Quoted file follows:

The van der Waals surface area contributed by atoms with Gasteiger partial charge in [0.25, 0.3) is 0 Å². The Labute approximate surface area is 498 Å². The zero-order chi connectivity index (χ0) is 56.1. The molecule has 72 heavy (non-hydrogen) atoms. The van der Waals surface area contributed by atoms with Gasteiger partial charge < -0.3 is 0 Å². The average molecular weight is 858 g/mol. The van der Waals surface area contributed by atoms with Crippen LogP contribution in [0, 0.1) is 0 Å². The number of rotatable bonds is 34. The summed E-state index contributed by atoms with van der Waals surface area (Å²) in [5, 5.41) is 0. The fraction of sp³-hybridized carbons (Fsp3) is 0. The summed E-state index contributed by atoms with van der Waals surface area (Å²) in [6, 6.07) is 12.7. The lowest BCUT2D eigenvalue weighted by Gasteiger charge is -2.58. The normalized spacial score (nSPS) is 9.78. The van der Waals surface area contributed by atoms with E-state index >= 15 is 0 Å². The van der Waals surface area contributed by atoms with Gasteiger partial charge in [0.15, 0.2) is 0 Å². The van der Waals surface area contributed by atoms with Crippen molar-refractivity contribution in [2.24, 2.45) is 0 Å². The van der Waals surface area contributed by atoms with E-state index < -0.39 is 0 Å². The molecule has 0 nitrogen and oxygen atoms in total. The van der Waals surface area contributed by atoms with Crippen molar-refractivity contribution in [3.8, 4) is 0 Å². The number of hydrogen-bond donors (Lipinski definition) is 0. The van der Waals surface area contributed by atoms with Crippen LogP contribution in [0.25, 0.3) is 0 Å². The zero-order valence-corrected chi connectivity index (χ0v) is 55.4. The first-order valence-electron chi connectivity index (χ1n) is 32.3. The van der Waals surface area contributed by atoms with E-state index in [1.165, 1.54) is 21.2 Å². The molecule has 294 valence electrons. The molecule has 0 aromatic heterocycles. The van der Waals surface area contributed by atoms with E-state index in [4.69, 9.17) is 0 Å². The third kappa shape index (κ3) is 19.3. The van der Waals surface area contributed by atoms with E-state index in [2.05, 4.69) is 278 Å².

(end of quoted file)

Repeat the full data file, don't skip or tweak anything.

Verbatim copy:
The van der Waals surface area contributed by atoms with Gasteiger partial charge in [0.25, 0.3) is 0 Å². The Labute approximate surface area is 498 Å². The zero-order chi connectivity index (χ0) is 56.1. The molecule has 72 heavy (non-hydrogen) atoms. The van der Waals surface area contributed by atoms with Gasteiger partial charge < -0.3 is 0 Å². The average molecular weight is 858 g/mol. The van der Waals surface area contributed by atoms with Crippen LogP contribution in [0, 0.1) is 0 Å². The number of rotatable bonds is 34. The summed E-state index contributed by atoms with van der Waals surface area (Å²) in [5, 5.41) is 0. The fraction of sp³-hybridized carbons (Fsp3) is 0. The summed E-state index contributed by atoms with van der Waals surface area (Å²) in [6, 6.07) is 12.7. The lowest BCUT2D eigenvalue weighted by Gasteiger charge is -2.58. The normalized spacial score (nSPS) is 9.78. The van der Waals surface area contributed by atoms with E-state index >= 15 is 0 Å². The van der Waals surface area contributed by atoms with Gasteiger partial charge in [0.15, 0.2) is 0 Å². The van der Waals surface area contributed by atoms with Crippen molar-refractivity contribution in [2.24, 2.45) is 0 Å². The van der Waals surface area contributed by atoms with E-state index < -0.39 is 0 Å². The molecule has 0 nitrogen and oxygen atoms in total. The van der Waals surface area contributed by atoms with Crippen molar-refractivity contribution in [3.8, 4) is 0 Å². The number of hydrogen-bond donors (Lipinski definition) is 0. The van der Waals surface area contributed by atoms with Crippen LogP contribution in [0.25, 0.3) is 0 Å². The zero-order valence-corrected chi connectivity index (χ0v) is 55.4. The first-order valence-electron chi connectivity index (χ1n) is 32.3. The van der Waals surface area contributed by atoms with E-state index in [1.165, 1.54) is 21.2 Å². The molecule has 294 valence electrons. The molecule has 0 aromatic heterocycles. The van der Waals surface area contributed by atoms with E-state index in [4.69, 9.17) is 0 Å². The third kappa shape index (κ3) is 19.3. The van der Waals surface area contributed by atoms with E-state index in [2.05, 4.69) is 278 Å².